Adventus

"The central doctrine of Christianity, then, is not that God is a bastard. It is, in the words of the late Dominican theologian Herbert McCabe, that if you don’t love you’re dead, and if you do, they’ll kill you."--Terry Eagleton

"It is impossible for me to say in my book one word about all that music has meant in my life. How then can I hope to be understood?--Ludwig Wittgenstein

“The opposite of poverty is not wealth; the opposite of poverty is justice."--Bryan Stevenson

Wednesday, December 14, 2016

The awful power of French Aphorisms


This comes from Rick, to whom should go full credit (I haven't read Chernow's Hamilton, and don't intend to; I might like the play, but I still can't quite warm up to musicals that aren't by Sondheim.  I consider this a weakness, not a bragging point.)  It's the quote from Chernow I'm most interested in, because it proves the French right:  the more things change....

In its final report in late May, the Republican-dominated committee could not deliver the comeuppance it had craved.  Instead, it confessed that all the charges lodged against Hamilton were completely baseless, as the treasury secretary had insisted all along.  And what of the endless Jeffersonian insinuations that Hamilton had used public office to extract private credits?  The report concluded that it appears 'that the Secretary of the Treasury never has, either directly or indirectly, for himself or any other person, procured any discount or credit, from either of the said banks...upon the basis of any public monies which, at any time, have been deposited therein under his direction.'  The vindication was so resounding that Hamilton withdrew his long-standing resignation, and his cabinet position grew more impregnable then ever..  Nevertheless, it frustrated him that after this exhaustive investigation his opponents still rehashed the stale charges of misconduct.  He had learned a lesson about propaganda in politics and mused wearily that 'no character, however upright, is a match for constantly reiterated attacks, however false.'  If a charge was made often enough, people assumed in the end 'that a person so often accused cannot be entirely innocent.'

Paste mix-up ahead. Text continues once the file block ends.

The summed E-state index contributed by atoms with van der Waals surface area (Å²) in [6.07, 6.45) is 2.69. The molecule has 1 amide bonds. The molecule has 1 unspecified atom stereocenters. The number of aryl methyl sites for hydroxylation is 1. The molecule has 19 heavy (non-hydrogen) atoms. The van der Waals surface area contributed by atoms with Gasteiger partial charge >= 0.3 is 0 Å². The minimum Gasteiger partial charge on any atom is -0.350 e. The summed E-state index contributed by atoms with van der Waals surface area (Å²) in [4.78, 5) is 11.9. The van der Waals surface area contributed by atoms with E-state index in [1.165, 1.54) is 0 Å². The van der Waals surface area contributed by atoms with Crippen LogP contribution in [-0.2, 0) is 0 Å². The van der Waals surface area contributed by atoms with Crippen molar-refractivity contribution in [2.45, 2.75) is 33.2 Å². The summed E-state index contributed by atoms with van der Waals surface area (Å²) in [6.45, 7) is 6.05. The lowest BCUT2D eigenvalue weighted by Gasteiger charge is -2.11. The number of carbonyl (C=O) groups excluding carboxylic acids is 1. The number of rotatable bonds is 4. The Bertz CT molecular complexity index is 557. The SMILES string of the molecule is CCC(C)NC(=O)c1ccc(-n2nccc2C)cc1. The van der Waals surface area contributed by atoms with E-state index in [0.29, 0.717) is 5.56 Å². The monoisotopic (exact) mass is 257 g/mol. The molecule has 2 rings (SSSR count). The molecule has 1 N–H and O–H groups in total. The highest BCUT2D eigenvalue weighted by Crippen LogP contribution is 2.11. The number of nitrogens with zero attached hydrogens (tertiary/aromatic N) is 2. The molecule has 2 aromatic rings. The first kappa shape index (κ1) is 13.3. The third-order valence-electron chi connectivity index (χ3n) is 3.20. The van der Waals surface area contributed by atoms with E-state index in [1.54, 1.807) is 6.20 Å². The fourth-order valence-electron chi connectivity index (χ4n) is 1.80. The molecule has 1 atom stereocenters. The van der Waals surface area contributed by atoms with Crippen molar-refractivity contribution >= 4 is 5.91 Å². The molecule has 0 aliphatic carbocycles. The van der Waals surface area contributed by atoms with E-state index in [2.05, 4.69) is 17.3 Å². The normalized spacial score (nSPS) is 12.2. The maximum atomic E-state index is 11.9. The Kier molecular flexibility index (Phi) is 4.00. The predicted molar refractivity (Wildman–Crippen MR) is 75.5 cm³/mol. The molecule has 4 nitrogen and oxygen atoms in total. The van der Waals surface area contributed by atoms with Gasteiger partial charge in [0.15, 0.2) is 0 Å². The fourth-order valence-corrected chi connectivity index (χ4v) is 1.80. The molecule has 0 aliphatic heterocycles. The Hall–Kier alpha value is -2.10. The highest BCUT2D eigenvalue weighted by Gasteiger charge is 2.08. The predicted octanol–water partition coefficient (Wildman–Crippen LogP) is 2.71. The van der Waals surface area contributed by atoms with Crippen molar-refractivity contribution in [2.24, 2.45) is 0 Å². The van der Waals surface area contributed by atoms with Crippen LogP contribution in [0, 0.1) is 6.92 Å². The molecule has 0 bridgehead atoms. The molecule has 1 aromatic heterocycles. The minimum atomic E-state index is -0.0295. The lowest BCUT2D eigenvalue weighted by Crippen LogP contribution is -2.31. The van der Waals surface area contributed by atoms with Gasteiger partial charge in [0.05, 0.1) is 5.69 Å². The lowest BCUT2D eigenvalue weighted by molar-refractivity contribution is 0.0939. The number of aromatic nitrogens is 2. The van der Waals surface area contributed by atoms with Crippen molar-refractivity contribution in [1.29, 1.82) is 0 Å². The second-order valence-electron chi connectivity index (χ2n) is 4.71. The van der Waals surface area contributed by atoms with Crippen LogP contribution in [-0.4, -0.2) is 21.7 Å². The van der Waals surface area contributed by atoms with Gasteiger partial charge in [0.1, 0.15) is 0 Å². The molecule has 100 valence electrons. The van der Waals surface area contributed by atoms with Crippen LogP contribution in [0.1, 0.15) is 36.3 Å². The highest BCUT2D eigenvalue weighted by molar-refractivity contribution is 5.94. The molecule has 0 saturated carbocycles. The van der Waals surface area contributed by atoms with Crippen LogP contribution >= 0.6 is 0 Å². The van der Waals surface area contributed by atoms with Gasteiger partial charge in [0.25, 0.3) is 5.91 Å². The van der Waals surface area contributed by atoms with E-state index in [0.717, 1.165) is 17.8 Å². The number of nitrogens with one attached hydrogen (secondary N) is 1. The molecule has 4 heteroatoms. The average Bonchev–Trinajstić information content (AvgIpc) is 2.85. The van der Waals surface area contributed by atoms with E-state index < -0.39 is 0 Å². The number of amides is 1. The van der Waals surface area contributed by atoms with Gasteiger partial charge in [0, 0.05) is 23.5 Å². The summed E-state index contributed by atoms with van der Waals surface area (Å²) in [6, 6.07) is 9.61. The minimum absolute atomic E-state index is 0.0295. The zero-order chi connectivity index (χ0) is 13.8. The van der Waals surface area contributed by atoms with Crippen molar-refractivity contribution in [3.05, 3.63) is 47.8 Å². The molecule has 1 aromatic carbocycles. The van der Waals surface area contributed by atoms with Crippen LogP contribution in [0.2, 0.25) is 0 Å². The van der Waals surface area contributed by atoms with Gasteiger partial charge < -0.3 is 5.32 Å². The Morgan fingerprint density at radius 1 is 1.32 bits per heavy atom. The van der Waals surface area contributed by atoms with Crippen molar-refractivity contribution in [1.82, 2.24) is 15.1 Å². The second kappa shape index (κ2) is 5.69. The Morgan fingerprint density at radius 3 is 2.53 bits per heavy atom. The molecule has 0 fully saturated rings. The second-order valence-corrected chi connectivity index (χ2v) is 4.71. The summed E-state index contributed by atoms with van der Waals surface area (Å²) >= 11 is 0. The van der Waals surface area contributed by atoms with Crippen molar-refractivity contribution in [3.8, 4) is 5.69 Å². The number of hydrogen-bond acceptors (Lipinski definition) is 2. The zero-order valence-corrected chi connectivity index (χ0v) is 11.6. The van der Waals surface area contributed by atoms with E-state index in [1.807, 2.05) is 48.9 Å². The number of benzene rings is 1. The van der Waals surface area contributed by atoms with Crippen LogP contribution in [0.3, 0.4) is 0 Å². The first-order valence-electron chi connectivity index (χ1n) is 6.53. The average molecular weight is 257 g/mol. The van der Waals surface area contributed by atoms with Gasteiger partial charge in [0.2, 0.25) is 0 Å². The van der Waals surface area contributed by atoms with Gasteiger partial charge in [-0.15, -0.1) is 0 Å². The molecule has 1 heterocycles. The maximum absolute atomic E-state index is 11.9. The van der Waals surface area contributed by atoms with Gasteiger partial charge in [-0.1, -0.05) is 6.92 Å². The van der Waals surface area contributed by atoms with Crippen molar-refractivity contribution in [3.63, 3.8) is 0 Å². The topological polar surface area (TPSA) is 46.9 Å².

Not just the old chestnut about truth getting its boots on while a lie is half-way 'round the world, but the character of the accusations.  Interestingly, a century or so later, the accusations are an historical footnote.  I suppose there is some comfort in that.  Still, I wonder how many people in Hamilton's day continued to think that, with so much smoke, there must have been some sort of fire?

It also makes one wish the Electoral College would actually, for once in history, work the way Hamilton said it was supposed to.  But the more things change....


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